Eat the Document – Dana Spiotta. I said: ‘Eat the Document had me enthralled. It is engaging, dignified, brilliant. No moments feel contrived. There is no message forced upon the reader but a series of characters in a completely defined reality, echoing our own. It is edgy, involved and tightly written.’ Read full review, and interview with Dana Spiotta.

I really had a great reading year (and I just realised how many books I have read, besides working, writing, blogging, travelling and moving interstate!). Thanks to everyone who recommended and sent books to me. Of course, there were a lot of books that I didn’t love, and you’ll find a few peed-off reviews in the archives. There were also many good books, that nonetheless didn’t completely blow me away. The above are books I will always remember. The above are books I would recommend widely. The above books I learnt from, and am grateful for their existence. They made me feel both alive and understood, they taught me, they spoke to me. I love them.

I must note that I am currently reading The Slap by Christos Tsiolkas, and I’m sure it would have made the list… it’s so defiant, intelligent, truthful and compelling. I must get back to it right now…

And 2009 is…

Well, I’ll try.

Also, Miss LiteraryMinded is blogging all the way through the holidays, with maybe just a few days hiatus over Christmas, so stay tuned lovely readers!

Free Post & Packing from ElephantEars Press

November 2, 2008

ElephantEars Press is offering FREE first class/air mail to ALL DESTINATIONS until the end of 2008.

Buy direct from ElephantEars Press and get post and packing FREE to ANYWHERE.

For UK this means a saving of                  GBP 2.20

For Europe a saving of                            GBP 3.40

For North America a saving of                 GBP 5.00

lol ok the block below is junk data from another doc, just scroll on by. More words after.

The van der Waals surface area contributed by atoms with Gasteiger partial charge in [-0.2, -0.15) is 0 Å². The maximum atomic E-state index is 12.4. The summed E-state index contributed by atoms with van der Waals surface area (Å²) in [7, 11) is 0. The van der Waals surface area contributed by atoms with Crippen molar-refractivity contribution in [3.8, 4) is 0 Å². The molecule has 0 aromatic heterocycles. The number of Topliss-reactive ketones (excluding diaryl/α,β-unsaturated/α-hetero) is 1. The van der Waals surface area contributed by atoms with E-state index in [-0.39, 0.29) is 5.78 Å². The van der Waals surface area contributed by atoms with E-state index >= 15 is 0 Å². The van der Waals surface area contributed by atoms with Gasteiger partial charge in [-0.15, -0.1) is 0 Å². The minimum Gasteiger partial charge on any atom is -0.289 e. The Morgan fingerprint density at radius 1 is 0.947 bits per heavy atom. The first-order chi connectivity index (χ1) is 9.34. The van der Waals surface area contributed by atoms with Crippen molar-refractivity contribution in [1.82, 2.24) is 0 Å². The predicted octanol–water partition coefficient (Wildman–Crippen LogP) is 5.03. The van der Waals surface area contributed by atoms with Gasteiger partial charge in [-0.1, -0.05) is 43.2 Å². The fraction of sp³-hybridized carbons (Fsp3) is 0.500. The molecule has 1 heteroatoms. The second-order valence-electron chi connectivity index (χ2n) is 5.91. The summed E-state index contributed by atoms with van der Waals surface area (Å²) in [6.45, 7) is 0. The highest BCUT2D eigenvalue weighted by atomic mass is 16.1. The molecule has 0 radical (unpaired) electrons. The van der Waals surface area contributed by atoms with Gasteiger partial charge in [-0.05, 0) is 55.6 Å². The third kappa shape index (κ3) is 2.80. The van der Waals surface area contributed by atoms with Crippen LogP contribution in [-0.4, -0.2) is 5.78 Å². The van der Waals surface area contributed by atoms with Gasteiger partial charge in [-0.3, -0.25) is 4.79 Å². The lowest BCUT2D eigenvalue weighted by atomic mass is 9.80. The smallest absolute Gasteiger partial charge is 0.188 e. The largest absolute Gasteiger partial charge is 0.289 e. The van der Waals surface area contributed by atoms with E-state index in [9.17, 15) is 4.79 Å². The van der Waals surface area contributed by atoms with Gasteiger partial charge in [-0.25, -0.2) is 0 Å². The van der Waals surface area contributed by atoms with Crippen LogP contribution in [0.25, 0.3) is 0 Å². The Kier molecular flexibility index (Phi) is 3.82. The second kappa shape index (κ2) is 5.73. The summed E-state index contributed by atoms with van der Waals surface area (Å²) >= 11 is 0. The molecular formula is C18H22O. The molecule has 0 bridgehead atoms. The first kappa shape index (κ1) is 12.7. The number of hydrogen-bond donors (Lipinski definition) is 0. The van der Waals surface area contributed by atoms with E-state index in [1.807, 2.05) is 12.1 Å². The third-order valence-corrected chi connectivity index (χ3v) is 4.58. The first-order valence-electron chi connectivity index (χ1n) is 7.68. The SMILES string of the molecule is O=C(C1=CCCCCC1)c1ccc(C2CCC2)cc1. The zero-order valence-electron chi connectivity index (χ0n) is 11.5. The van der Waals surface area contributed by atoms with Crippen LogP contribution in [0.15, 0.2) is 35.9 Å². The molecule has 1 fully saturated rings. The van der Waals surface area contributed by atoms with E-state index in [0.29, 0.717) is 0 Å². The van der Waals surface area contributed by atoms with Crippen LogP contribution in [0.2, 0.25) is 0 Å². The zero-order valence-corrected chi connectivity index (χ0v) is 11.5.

For Australasia a saving of                      GBP 5.00

“Uncorrected Proof” mailed to your door for GBP 7.99 ONLY

Go to Elephantearspress.com

Cover

Elephant’s coming titles

October 24, 2008

Soon to be released in the UK and North America for the first time:

Eric Willmot’s acclaimed novel

Eric Willmot's acclaimed novel

Pemulwuy:The Rainbow Warrior

(From reviews on Amazon)

“This is the story of the resistance of the Aboriginal people to the invasion of their lands. A gripping novel of an aspect of Australia’s contact history not often written about.” saliero (NSW Australia)

“After spending years in the Australian educational system being told there was no resistance to white invasion (settlement) of Australia, reading this book 13 years ago was a revelation. I guess (I hope) there is much more literature around about aboriginal resistance these days, but this book is both educational and a good read. Buying it again.” Kontich (Belgium)

And from a blog:

Pemulwuy is as “fundamental to Australian history as Captain Cook, Joseph Banks, and Mathew Flinders. Pemulwuy is as important to Australian history as Sitting Bull, Crazy Horse or Geronimo are to American history.” Posted by: Booker T

see http://swimanog.wordpress.com for more on Eric Willmot and his writing.